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Pueblo Rancher Richard Sears Sentenced To Prison, Repayment Of Nearly $5 Million

DENVER (CBS4 ) - A Pueblo-based rancher who defrauded more than 100 investors of nearly $5 million will be required to pay back those losses in addition to spending almost two and a half years behind bars.

Thursday, U.S. District Court Judge Robert E. Blackburn sentenced Richard K. Sears to 41 months in federal prison, three years supervised probation upon his release, and restitution for the 111 investors in the amount of $4,969,384.35.

Sears, 73, began collecting funds in 2008, according to court documents, with the goal of developing a new breed of cattle called Rocky Mountain Romangus. Proclaimed the result of cross-breeding Angus heifers and Romangnola bulls, the breed was determined by investigators to have never come into existence under Sears's management.

In the case indictment, Sears was described as the leasee of several southern Colorado properties where he allowed big game hunting under the business name "Trophy Outfitters, Inc."

He used advertisements through the mail to make appeals to those hunting customers for funds toward the expansion of his cattle herd, according the case documents. Sears, as herd owner, would purchase heifers using the investors' "entry fee," then feed, graze, brand and breed them, and keep the calves. The investors were promised a 10 percent "leaseback fee." At the end of the five-year contract term, Sears would buy those cows for at least the original purchase price.

cow livestock cattle
(credit: iStock/Getty Images)

By 2011, though, Sears's cattle operation began to falter. Prosecutors claimed the business then began its fraudulent activity.

Prosecutors brought into evidence a letter written to one investor in September 2013 in which Sears admitted his cattle investment program was suffering from a series of operational setbacks and financial problems. Sears blamed the troubles on a lack of pasture due to drought, subsequent increasing hay and feed costs, reductions in available irrigation water, and a disease that required his herd to be quarantined.

Yet Sears continued to solicit funds. In fact, he received an additional $800,000 from a dozen new investors. Prosecutors, however, accused Sears of being untruthful about the condition of the program with investors, and of using the new funds to recover from his earlier losses. In some case, prosecutors stated Sears accepted funds but purchased a fraction of the number of new animals that he was contractually required to buy. In some cases, he purchased none on behalf of the investor.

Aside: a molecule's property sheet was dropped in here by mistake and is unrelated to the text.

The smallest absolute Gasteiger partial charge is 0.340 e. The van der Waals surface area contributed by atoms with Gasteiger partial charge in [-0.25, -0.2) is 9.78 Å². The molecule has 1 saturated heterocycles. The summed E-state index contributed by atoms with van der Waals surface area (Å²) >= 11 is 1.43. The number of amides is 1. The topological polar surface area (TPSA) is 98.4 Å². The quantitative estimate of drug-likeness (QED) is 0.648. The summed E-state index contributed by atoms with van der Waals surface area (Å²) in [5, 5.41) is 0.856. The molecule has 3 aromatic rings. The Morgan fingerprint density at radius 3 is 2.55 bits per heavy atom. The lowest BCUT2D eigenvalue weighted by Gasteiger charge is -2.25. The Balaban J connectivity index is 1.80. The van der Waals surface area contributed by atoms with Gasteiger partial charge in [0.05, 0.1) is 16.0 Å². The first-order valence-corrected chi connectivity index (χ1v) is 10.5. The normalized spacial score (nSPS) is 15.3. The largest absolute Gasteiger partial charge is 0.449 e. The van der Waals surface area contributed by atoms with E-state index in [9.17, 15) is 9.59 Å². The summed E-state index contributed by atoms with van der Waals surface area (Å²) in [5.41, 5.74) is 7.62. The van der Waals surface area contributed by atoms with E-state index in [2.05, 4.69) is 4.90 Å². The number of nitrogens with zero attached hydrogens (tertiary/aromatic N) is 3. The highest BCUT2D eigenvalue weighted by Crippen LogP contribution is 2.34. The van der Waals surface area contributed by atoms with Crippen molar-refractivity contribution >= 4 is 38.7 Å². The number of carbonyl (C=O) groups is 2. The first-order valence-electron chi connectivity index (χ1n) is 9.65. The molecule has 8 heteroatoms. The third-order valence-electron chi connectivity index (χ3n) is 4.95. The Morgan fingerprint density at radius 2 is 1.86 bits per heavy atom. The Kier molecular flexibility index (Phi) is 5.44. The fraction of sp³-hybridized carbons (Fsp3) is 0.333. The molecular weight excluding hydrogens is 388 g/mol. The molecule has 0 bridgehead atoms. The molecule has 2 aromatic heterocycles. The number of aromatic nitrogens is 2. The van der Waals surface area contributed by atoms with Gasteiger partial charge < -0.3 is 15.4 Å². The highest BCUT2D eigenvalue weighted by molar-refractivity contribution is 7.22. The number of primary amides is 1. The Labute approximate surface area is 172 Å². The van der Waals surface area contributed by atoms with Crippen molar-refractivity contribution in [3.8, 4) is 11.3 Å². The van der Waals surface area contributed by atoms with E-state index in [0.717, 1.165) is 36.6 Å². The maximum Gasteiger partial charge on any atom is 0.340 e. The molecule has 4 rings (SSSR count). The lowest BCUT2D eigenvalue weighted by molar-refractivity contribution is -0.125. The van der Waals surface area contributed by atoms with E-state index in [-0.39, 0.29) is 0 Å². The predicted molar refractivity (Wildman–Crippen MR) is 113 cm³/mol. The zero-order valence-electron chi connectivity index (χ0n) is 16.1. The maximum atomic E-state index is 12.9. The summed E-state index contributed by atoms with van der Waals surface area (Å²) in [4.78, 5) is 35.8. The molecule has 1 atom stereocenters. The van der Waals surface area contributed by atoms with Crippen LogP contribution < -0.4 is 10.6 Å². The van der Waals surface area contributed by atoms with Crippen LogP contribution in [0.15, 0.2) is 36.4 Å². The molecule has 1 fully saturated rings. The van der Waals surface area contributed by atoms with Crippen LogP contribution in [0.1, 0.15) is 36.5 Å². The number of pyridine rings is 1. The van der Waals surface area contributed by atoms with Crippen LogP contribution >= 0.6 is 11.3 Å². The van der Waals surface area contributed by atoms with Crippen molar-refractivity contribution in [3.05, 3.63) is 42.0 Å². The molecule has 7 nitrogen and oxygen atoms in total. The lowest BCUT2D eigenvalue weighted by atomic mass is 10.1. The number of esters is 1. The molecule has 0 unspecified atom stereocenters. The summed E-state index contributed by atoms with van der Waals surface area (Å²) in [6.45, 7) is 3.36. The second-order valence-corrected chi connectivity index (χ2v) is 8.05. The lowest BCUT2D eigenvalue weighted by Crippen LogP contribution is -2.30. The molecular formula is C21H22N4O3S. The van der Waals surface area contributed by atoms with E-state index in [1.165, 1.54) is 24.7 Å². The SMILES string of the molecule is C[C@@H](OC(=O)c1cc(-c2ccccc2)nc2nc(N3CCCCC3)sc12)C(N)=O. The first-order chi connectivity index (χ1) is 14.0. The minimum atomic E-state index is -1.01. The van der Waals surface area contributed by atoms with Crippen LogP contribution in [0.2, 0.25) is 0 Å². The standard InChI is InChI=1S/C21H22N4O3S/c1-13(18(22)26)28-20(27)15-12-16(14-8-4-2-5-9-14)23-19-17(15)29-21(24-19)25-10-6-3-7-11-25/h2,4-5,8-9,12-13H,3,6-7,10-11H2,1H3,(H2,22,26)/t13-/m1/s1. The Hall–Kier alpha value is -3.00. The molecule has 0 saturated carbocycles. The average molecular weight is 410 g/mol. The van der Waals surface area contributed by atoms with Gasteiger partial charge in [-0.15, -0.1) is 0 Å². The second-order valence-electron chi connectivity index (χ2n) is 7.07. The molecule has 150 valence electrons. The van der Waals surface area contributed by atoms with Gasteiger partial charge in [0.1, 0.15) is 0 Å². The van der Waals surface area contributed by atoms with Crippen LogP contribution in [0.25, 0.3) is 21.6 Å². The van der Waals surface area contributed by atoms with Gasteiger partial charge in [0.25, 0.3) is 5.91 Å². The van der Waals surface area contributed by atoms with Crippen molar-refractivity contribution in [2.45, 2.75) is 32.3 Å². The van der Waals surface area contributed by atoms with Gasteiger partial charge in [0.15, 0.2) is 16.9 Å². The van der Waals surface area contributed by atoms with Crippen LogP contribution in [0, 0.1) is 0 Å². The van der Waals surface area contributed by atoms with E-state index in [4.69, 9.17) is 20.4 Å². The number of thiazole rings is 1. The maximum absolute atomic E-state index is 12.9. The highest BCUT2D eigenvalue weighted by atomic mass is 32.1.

Sears also did not disclose to investors that he used money raised through the cattle program to repay $278,274 to the Internal Revenue Service. A court ordered Sears to pay that amount to settle a 2013 case which involved his failure to file an income tax return.

In July of 2014, a particular investor became suspicious. That investor filed a court order in district court in Pueblo demanding Sears's herd be inventoried. Brand inspectors with the State of Colorado Department of Agriculture eventually determined that Sears possessed substantially fewer cows than he was contractually obligated to possess for all of his other investors.

"Sears promised investors that he would purchase or acquire in excess of 5,000 cows in total for such investors," the indictment reads. "Over the course of the scheme, however, SEARS only purchased or acquired, and branded approximately 2,000 cows for investors despite his promises."

Sears filed for bankruptcy in 2015.

Federal prosecutors filed their indictment against Sears in 2019.

Last May, Sears agreed to plead guilty to one count each of mail fraud and money laundering. He faced a maximum of 30 years imprisonment on those charges alone. He also agreed to the repayment of investors' losses. In exchange, federal prosecutors dropped nine other charges.

"This complex case required thousands of hours of investigation by U.S. Postal Inspectors and other investigative staff," Ruth Mendonça, Inspector in Charge of the Denver Division of the U.S. Postal Inspection Service, said in a press release. "This sentence makes every minute spent unraveling this scam worthwhile."

Losses for nine of the investors ran into six figures.

Sears has until noon on March 1, 2022, to report to the U.S. Bureau of Prisons to begin serving his prison term.



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